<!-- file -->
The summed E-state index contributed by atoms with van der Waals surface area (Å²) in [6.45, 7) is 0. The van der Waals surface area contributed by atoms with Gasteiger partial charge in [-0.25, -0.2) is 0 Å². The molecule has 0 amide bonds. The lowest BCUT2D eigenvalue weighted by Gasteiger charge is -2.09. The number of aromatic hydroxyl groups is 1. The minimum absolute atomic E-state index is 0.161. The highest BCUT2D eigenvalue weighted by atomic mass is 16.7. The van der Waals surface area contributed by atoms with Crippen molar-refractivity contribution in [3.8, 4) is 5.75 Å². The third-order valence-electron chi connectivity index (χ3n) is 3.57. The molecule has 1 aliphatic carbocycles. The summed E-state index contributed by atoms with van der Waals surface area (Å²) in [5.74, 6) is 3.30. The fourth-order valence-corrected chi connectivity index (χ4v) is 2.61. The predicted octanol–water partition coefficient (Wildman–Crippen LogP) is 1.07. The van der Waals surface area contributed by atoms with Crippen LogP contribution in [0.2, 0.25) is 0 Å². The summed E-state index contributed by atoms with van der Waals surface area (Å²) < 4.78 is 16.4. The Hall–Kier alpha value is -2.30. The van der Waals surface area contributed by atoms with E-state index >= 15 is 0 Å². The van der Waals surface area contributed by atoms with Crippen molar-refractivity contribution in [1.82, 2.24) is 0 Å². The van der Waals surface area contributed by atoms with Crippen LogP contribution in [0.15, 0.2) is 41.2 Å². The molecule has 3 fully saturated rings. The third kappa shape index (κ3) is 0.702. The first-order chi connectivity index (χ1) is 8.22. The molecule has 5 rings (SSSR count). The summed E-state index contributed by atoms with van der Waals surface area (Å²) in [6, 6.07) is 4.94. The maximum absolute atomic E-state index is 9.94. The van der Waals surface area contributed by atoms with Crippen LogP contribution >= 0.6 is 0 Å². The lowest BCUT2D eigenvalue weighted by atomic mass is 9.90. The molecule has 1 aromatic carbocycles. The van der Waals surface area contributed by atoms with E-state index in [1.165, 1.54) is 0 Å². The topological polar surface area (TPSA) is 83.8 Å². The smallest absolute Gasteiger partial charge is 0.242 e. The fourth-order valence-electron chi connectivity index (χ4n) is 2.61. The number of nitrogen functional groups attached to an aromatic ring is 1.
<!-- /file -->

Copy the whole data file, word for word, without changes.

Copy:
The summed E-state index contributed by atoms with van der Waals surface area (Å²) in [6.45, 7) is 0. The van der Waals surface area contributed by atoms with Gasteiger partial charge in [-0.25, -0.2) is 0 Å². The molecule has 0 amide bonds. The lowest BCUT2D eigenvalue weighted by Gasteiger charge is -2.09. The number of aromatic hydroxyl groups is 1. The minimum absolute atomic E-state index is 0.161. The highest BCUT2D eigenvalue weighted by atomic mass is 16.7. The van der Waals surface area contributed by atoms with Crippen molar-refractivity contribution in [3.8, 4) is 5.75 Å². The third-order valence-electron chi connectivity index (χ3n) is 3.57. The molecule has 1 aliphatic carbocycles. The summed E-state index contributed by atoms with van der Waals surface area (Å²) in [5.74, 6) is 3.30. The fourth-order valence-corrected chi connectivity index (χ4v) is 2.61. The predicted octanol–water partition coefficient (Wildman–Crippen LogP) is 1.07. The van der Waals surface area contributed by atoms with Crippen LogP contribution in [0.2, 0.25) is 0 Å². The summed E-state index contributed by atoms with van der Waals surface area (Å²) < 4.78 is 16.4. The Hall–Kier alpha value is -2.30. The van der Waals surface area contributed by atoms with E-state index >= 15 is 0 Å². The van der Waals surface area contributed by atoms with Crippen molar-refractivity contribution in [1.82, 2.24) is 0 Å². The van der Waals surface area contributed by atoms with Crippen LogP contribution in [0.15, 0.2) is 41.2 Å². The molecule has 3 fully saturated rings. The third kappa shape index (κ3) is 0.702. The first-order chi connectivity index (χ1) is 8.22. The molecule has 5 rings (SSSR count). The summed E-state index contributed by atoms with van der Waals surface area (Å²) in [6, 6.07) is 4.94. The maximum absolute atomic E-state index is 9.94. The van der Waals surface area contributed by atoms with Crippen LogP contribution >= 0.6 is 0 Å². The lowest BCUT2D eigenvalue weighted by atomic mass is 9.90. The molecule has 1 aromatic carbocycles. The van der Waals surface area contributed by atoms with E-state index in [1.165, 1.54) is 0 Å². The topological polar surface area (TPSA) is 83.8 Å². The smallest absolute Gasteiger partial charge is 0.242 e. The fourth-order valence-electron chi connectivity index (χ4n) is 2.61. The number of nitrogen functional groups attached to an aromatic ring is 1.